While the Navy has not set the requirements for these systems, it does appear to have their entire service life planned out until the very end.
As newer and more capable aircraft come online, older ones would be removed from carrier-based service and sent to training bases such as NAS Fallon, Nevada, the site of the Fighter Weapons School, where pilots will be able to build trust in working with uncrewed systems and develop tactics as a “blue air” wingman. Eventually, they can move to fly as “red air” adversaries for Navy aircrews. Lastly, when they are old enough, they could be used as assets for further testing and development or as targets to be shot out of the sky.
All of this is years down the road, but Boeing’s MQ-25 will be the trailblazer, Navy officials say.
“MQ-25 is the guidepath. From the control station to how we employ unmanned systems around the carrier, MQ-25 is going to set the standard for us in the follow-on systems that we buy, following [the chief of naval operations’] guidepath—[which] initially started out as 40% unmanned on our way to 60% unmanned,” says Vice Adm. Kenneth Whitesell, commander of Naval Air Forces. “We’ll see how technology develops for that.”
The Navy has three MQ-25s in production and there have been 35 test flights with the Boeing-funded test assets, says Capt. Chad Fairbank, a requirements officer with the Office of the Chief of Naval Operations. The service plans initial operational capability in 2025 on the USS Theodore Roosevelt.
The service selected Lockheed Martin to develop the MD-5 ground control station with the goal of using it to control other future systems. There is very limited space aboard aircraft carriers, so multiple stations and personnel operating individual aircraft types needed to be avoided, Fairbank says.
The first role for the MQ-25 is to be a tanker, providing about 14,000 lb. of fuel at about a 500-nm range, according to the Navy. The test asset has provided fuel to a Boeing F/A-18, Northrop Grumman E-2D and Lockheed Martin F-35C in tests, along with completing a deck handling demonstration late last year.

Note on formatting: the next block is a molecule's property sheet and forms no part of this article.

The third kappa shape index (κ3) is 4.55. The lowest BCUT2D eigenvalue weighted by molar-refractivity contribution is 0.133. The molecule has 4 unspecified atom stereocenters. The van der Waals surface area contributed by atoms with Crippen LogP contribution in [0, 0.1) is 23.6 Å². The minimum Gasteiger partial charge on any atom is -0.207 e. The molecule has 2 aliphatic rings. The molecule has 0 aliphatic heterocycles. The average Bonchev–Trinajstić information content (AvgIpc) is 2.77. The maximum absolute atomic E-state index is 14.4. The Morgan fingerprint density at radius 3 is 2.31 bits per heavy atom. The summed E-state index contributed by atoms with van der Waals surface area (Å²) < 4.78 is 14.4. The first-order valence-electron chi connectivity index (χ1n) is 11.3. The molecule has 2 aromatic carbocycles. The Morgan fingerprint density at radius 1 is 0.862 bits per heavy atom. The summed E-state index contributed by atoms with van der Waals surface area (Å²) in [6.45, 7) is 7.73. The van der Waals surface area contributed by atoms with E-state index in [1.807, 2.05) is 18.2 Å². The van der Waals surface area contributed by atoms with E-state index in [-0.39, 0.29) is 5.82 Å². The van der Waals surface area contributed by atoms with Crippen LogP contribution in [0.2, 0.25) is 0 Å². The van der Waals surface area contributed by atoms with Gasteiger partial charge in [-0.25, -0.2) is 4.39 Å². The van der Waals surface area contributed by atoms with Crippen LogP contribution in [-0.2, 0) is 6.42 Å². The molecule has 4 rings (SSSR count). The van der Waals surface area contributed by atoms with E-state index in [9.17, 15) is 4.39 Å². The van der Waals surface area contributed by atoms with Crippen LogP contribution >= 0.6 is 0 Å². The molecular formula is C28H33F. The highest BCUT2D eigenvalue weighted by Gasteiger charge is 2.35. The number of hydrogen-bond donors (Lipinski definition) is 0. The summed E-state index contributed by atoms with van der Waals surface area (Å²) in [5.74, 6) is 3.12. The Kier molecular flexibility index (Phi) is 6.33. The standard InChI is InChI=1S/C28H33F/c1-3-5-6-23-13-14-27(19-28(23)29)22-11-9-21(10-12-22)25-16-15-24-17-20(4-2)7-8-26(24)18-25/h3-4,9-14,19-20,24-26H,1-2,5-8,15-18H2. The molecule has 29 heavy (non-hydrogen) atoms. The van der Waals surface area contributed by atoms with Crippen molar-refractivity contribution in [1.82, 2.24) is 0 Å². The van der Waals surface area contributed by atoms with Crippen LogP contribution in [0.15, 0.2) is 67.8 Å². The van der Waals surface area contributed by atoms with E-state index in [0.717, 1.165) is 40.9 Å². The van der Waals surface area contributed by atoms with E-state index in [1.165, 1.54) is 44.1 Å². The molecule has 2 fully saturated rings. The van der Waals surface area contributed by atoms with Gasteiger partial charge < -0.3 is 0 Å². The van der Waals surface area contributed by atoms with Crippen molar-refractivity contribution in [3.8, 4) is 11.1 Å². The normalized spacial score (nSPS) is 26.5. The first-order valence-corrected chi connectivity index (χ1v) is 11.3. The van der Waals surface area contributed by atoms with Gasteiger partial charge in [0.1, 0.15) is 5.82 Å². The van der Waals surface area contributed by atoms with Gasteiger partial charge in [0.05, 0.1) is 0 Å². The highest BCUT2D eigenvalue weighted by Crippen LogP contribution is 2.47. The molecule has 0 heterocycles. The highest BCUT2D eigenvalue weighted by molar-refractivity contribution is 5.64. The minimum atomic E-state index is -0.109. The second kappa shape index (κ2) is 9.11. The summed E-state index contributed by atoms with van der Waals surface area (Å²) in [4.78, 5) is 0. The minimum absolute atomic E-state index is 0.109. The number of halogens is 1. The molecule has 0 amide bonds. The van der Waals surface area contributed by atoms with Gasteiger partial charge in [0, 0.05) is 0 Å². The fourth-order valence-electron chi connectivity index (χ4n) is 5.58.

In September, Boeing announced an all-virtual test of the MQ-25’s crewed-uncrewed teaming capabilities, with Boeing P-8s, F/A-18 Block IIIs and E-2Ds taking control of four MQ-25s to conduct surveillance missions using the company’s conceptual Project Black Ice crew vehicle interface. It was the second such demonstration, and the first time a simulated P-8 was involved. The MQ-25 used an Aurora Flight Sciences-developed autonomous framework to fly surveillance missions over the simulated ocean.
This autonomy program enabled the MQ-25 to calculate its own flightpath and do “constraint checks,” ensuring it had enough fuel to perform its mission on station and get back to the carrier on time. If these checks were all green, it would do the intelligence, surveillance and reconnaissance (ISR) mission, says BD Gaddis, Boeing’s director of MQ-25 advanced design.
The next step will be evaluating the MQ-25’s capability to serve as a communications node, using its extended range to fly into an operational area and relay communications for the entire joint force and not just the Navy.
Boeing is working to “mature” the autonomy framework used for the MQ-25, taking what other industry leaders are doing in this area to see if it can be incorporated on the Stingray. Currently, the program of record calls for the MQ-25 to be in constant contact with the carrier-based operator. That would likely not be the reality in real-world carrier operations. Communications could be degraded, or the ship could go dark and shut off its communications.
“It’s imperative we’re able to launch and recover the airplane when the carrier isn’t communicating to the unmanned airplanes,” Gaddis says. Pilots regularly train for this situation with several procedures. “How do you do that with unmanned? We have a plan, we’re working with the [Office of Naval Research] on that plan,” he adds.
Boeing’s lab is working to integrate more sensors for further ISR tests in its lab, such as an IRST. This is part of a “building block” approach to flight testing, Gaddis says, and will in turn inform the Navy’s plans for more autonomous aircraft on its carriers.
“It’s going to be the platform [we use] to figure out . . . [the] challenges [of] how to integrate unmanned systems on the carrier,” Fairbanks says. “That’s its purpose. It’s also a very, very capable [way] to extend the operational reach.”